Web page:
Articles and Columns

Estate planning for childless couples

Carissa Giebel 1:42 p.m. CDT March 30, 2015

Estate planning decisions made by childless couples are often more difficult than for those with children.

Having to choose who will make decisions on your behalf, manage your assets before and after death, and who will inherit your assets, can be some tough decisions, sometimes leading to a failure to plan.

The failure to plan is not a good idea. If incapacity strikes and there are not powers of attorney in place, the state of Wisconsin will likely require your family to file for a guardianship with the court to appoint a guardian to make financial and medical decisions on your behalf.

This process is time-consuming, stressful on the family, and costly. If your spouse is still alive and healthy, it's likely the court will appoint your spouse to act on your behalf, but there are no guarantees.

With a guardianship, your agent is often required to get court approval before making certain decisions on your behalf, such as selling real estate. It's more convenient and less costly to have the powers of attorney in place to avoid this potential hassle.

It also gives you the opportunity to choose who to name as your agent and your successor agents, and also what decisions you want your agent to be able to make on your behalf. Make sure to have both a durable power of attorney for finances and a health care power of attorney.

With no planning in place, upon the death of the first spouse, it's likely that most assets will transfer directly to the surviving spouse. For those assets with the spouse named as a joint owner or as a primary beneficiary, those assets will go directly to the surviving spouse. For any other assets, they will also likely go to the spouse via an intestate (no-will) probate if the total exceeds $50,000.

If the estate assets exceed $50,000 upon the death of the surviving spouse, there will have to be another probate. Then the assets will go to the heirs of that spouse, which is the closest surviving family members. This would be parents first, and if there are no surviving parents, then siblings, and for any deceased sibling, their share would go to their children (nieces and nephews). Without planning, the family of the first to die will be disinherited and not receive anything.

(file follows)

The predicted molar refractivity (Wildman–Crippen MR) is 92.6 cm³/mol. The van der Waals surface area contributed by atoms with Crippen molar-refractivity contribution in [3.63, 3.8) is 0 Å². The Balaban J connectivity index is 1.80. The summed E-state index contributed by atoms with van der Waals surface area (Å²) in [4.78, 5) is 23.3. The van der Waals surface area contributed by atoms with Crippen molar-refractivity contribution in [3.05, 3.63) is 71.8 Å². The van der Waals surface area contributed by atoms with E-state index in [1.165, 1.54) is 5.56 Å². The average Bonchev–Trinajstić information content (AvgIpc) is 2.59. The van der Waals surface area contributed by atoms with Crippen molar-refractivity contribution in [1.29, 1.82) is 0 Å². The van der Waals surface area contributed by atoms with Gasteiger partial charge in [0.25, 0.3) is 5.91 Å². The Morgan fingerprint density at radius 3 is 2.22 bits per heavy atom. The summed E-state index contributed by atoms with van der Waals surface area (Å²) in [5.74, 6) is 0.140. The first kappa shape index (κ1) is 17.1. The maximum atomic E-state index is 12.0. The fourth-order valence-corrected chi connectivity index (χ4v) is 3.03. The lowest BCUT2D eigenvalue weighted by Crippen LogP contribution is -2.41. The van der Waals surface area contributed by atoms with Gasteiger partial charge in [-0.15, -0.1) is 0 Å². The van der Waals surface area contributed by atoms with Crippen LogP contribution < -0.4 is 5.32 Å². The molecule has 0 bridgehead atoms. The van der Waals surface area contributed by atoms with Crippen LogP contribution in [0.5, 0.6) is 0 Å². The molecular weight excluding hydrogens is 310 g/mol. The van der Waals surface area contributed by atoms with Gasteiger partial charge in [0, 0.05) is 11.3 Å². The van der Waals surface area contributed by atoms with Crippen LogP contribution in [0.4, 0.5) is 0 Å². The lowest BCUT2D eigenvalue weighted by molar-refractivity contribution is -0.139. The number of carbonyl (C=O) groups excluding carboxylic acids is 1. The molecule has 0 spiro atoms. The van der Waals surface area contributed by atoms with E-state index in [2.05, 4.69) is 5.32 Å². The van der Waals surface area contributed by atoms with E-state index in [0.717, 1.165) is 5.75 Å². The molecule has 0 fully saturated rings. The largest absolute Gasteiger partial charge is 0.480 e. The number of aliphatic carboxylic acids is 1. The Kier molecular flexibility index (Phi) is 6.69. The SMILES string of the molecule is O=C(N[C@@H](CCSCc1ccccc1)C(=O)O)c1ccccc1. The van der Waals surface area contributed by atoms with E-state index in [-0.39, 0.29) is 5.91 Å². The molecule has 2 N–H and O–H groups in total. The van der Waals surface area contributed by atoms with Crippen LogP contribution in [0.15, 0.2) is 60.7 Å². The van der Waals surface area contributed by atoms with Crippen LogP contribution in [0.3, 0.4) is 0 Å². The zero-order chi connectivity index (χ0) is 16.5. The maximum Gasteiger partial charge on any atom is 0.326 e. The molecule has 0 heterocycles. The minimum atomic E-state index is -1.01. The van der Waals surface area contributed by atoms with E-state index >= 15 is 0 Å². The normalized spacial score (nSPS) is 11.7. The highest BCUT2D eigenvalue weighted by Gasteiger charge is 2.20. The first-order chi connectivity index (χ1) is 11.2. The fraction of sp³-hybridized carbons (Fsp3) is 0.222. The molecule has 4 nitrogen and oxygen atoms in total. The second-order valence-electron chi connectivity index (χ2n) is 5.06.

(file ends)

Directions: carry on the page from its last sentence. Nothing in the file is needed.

Usually this is not what people have in mind as their estate plan. Sometimes couples will get their wills done, leaving everything to each other, and then addressing who inherits what is left after the death of the second spouse. This is better than nothing, but usually not the best option.

Probate can be costly and time-consuming, but with proper planning, can be avoided altogether. A revocable living trust can provide an estate plan that can avoid the court altogether and not require a probate. This saves time and expenses after death. A trust can also provide tax planning options, protection for beneficiaries, management of your assets during incapacity, and much more.

Another thing to keep in mind — as long as the surviving spouse still has capacity, his or her will can always be amended after the death of the first spouse. If this is not something you are comfortable with, consider a trust. There are options to allow the assets of the first spouse to die to be used for the benefit of the surviving spouse, but lock in the beneficiaries upon the death of the surviving spouse.

Carissa Giebel is an estate planning attorney and partner at Legacy Law Group LLC. She can be contacted at This email address is being protected from spambots. You need JavaScript enabled to view it., or (920) 560-4651.

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